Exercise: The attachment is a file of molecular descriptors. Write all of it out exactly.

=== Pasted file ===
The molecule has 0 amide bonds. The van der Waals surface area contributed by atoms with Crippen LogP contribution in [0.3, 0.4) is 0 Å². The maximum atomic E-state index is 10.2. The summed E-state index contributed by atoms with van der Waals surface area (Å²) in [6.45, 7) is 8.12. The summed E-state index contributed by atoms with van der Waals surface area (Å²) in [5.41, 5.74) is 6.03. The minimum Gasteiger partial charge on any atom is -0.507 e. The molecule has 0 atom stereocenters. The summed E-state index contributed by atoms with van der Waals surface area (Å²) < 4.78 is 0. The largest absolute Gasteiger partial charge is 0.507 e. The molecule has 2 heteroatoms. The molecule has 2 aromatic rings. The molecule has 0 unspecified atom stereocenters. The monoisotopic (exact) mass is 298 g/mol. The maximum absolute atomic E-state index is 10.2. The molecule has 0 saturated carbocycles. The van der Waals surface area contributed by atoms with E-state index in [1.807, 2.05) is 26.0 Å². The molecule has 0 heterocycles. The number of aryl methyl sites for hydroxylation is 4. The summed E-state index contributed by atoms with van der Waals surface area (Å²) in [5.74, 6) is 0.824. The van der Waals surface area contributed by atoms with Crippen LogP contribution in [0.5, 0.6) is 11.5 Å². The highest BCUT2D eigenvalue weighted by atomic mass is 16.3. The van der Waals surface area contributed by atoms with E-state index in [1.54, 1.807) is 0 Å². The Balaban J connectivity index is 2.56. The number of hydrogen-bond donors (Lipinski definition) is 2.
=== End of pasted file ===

The molecule has 0 amide bonds. The van der Waals surface area contributed by atoms with Crippen LogP contribution in [0.3, 0.4) is 0 Å². The maximum atomic E-state index is 10.2. The summed E-state index contributed by atoms with van der Waals surface area (Å²) in [6.45, 7) is 8.12. The summed E-state index contributed by atoms with van der Waals surface area (Å²) in [5.41, 5.74) is 6.03. The minimum Gasteiger partial charge on any atom is -0.507 e. The molecule has 0 atom stereocenters. The summed E-state index contributed by atoms with van der Waals surface area (Å²) < 4.78 is 0. The largest absolute Gasteiger partial charge is 0.507 e. The molecule has 2 heteroatoms. The molecule has 2 aromatic rings. The molecule has 0 unspecified atom stereocenters. The monoisotopic (exact) mass is 298 g/mol. The maximum absolute atomic E-state index is 10.2. The molecule has 0 saturated carbocycles. The van der Waals surface area contributed by atoms with E-state index in [1.807, 2.05) is 26.0 Å². The molecule has 0 heterocycles. The number of aryl methyl sites for hydroxylation is 4. The summed E-state index contributed by atoms with van der Waals surface area (Å²) in [5.74, 6) is 0.824. The van der Waals surface area contributed by atoms with Crippen LogP contribution in [0.5, 0.6) is 11.5 Å². The highest BCUT2D eigenvalue weighted by atomic mass is 16.3. The van der Waals surface area contributed by atoms with E-state index in [1.54, 1.807) is 0 Å². The Balaban J connectivity index is 2.56. The number of hydrogen-bond donors (Lipinski definition) is 2.